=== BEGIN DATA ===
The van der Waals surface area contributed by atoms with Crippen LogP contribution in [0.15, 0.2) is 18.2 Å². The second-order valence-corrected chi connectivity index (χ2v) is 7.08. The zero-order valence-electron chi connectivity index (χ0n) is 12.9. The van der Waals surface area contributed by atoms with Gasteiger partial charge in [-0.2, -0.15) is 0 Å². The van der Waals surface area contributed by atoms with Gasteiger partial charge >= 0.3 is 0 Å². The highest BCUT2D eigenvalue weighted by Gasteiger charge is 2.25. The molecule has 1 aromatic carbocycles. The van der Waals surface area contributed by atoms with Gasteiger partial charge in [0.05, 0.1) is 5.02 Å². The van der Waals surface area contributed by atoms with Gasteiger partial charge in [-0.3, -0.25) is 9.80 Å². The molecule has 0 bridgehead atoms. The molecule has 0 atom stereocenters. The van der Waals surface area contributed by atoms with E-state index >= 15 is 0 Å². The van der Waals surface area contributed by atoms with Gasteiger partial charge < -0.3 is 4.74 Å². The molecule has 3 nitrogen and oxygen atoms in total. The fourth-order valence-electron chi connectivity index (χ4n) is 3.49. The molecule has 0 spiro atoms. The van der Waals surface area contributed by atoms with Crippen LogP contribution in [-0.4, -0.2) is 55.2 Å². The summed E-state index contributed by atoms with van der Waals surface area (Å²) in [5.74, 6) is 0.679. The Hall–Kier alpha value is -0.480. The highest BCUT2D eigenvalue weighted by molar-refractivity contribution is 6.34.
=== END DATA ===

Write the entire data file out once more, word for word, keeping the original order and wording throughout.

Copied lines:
The van der Waals surface area contributed by atoms with Crippen LogP contribution in [0.15, 0.2) is 18.2 Å². The second-order valence-corrected chi connectivity index (χ2v) is 7.08. The zero-order valence-electron chi connectivity index (χ0n) is 12.9. The van der Waals surface area contributed by atoms with Gasteiger partial charge in [-0.2, -0.15) is 0 Å². The van der Waals surface area contributed by atoms with Gasteiger partial charge >= 0.3 is 0 Å². The highest BCUT2D eigenvalue weighted by Gasteiger charge is 2.25. The molecule has 1 aromatic carbocycles. The van der Waals surface area contributed by atoms with Gasteiger partial charge in [0.05, 0.1) is 5.02 Å². The van der Waals surface area contributed by atoms with Gasteiger partial charge in [-0.3, -0.25) is 9.80 Å². The molecule has 0 bridgehead atoms. The molecule has 0 atom stereocenters. The van der Waals surface area contributed by atoms with E-state index >= 15 is 0 Å². The van der Waals surface area contributed by atoms with Gasteiger partial charge < -0.3 is 4.74 Å². The molecule has 3 nitrogen and oxygen atoms in total. The fourth-order valence-electron chi connectivity index (χ4n) is 3.49. The molecule has 0 spiro atoms. The van der Waals surface area contributed by atoms with Crippen LogP contribution in [-0.4, -0.2) is 55.2 Å². The summed E-state index contributed by atoms with van der Waals surface area (Å²) in [5.74, 6) is 0.679. The Hall–Kier alpha value is -0.480. The highest BCUT2D eigenvalue weighted by molar-refractivity contribution is 6.34.